Ms. Carter’s competence extends to articles that appeal to non-nerds (red wines for the summer, wine horoscopes). But many of Drops’ offerings, especially those in the “Explainer” section, have greater nerd appeal. For example, author and blogger Jeff Siegel explores such nerdy topics as the marketing of Trader Joe’s Two Buck Chuck and why it costs so much to send a box of wine. On the latter, he notes: “Retailers and producers must have licenses from each state they ship to, and they may also need federal permits. So a California winery that ships to 10 states must send copies of its license and permits. to each state, fill out each state’s paperwork, pay any state licensing fees, and then send copies of all that to the shipping companies. And that’s before any wine leaves the winery. ” Anyone interested in making informed decisions in the wine shop could benefit from this perspective.

Mr. Siegel even reveals something I did not know: that laws for wine shipping can vary from one city to another, even within the same state: “[S]Traveling to a city in Maryland can be different from sending to another city. In addition, the laws are different for wineries and retailers. “

The website I probably most often consult is CellarTracker, a true treasure trove of wine nerds’ taste notes. Created by former Microsoft CEO Eric LeVine, CellarTracker offers wine reviews and analytics sourced from thousands of knowledgeable wine drinkers and collectors. (There are currently 755,000 CellarTracker users, according to Mr. LeVine.) Their collective wisdom makes this site incredibly worthwhile, especially when it comes to deciding if a wine in my cellar might be ready to drink – or over its best age.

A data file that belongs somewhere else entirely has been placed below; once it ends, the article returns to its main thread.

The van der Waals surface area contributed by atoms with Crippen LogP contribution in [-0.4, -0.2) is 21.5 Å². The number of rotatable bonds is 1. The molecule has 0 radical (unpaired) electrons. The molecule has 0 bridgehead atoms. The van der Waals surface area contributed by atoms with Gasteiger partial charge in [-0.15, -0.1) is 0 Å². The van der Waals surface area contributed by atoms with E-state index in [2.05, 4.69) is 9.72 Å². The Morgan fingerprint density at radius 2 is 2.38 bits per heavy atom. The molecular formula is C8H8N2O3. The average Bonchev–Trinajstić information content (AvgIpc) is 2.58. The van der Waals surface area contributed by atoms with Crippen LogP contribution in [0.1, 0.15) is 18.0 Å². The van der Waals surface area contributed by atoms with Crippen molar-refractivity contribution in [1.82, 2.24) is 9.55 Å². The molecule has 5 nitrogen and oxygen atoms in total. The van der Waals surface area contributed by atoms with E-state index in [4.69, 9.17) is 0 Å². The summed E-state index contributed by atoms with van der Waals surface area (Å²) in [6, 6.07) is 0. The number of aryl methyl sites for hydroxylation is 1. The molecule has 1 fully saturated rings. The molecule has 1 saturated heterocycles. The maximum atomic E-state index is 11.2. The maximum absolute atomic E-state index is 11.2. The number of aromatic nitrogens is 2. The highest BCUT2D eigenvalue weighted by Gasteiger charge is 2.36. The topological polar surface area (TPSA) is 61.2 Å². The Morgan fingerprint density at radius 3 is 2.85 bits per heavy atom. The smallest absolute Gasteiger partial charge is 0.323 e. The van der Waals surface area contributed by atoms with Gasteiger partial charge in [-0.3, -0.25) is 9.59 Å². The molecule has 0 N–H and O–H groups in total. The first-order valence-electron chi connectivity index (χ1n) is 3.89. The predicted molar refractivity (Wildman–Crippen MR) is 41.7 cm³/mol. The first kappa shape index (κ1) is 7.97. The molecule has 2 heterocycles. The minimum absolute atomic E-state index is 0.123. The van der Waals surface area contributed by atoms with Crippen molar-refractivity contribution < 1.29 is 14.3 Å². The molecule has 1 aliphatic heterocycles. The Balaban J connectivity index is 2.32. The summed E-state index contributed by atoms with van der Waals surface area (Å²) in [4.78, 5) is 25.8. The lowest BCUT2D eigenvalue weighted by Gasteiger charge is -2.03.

Take, for example, my most recent entry on the page. I wanted to find out if I should take a particular Barbaresco with me from my basement for dinner with friends. I found 13 CellarTracker flavor notes on my bottle of 2013 Produttori del Barbaresco Barbaresco Riserva Rio Sordo and a total score of 91.5. As I suspected, CellarTrackers thought the wine was too young to drink.

A CellarTracker user known as Pinot Peter offered perhaps the most thorough assessment, from his own tasting of the wine in May 2021, worth printing here in its entirety: “2013 for me is a more classic tasting nebbiolo from Barbaresco. Starting to show a brick red color, large acidity, the tannins become softer and the fruit flavors begin to become more pronounced.Taste of tar, leather, raspberry and tobacco.There is a dryness in the palate at the beginning from the tannins with only a slight sweetness from the fruit.This begins to show balance Opens from the cellar at 60 degrees F. This opens up after the first glass as it warms by hand and begins to show more weight on the palate and sweetness from the fruit.This will be a great wine when you let the bottle open. decant or let the next bottle sit for a few hours. This will age well. Tried the remaining wine the next day. Softer and more fruit forward. Excellent. ” I can only add that when I opened (and decanted) the bottle, I found out that Pinot Peter was just right.

If you want to know more about wine in general; dive deep into wine science, commercial production, shipping and sales; or find out if a particular bottle is ready to drink, these sites can be incredibly helpful. And if you just want to nerd another wine nerd, they can also help you reach that goal.

Write to Lettie at wine@wsj.com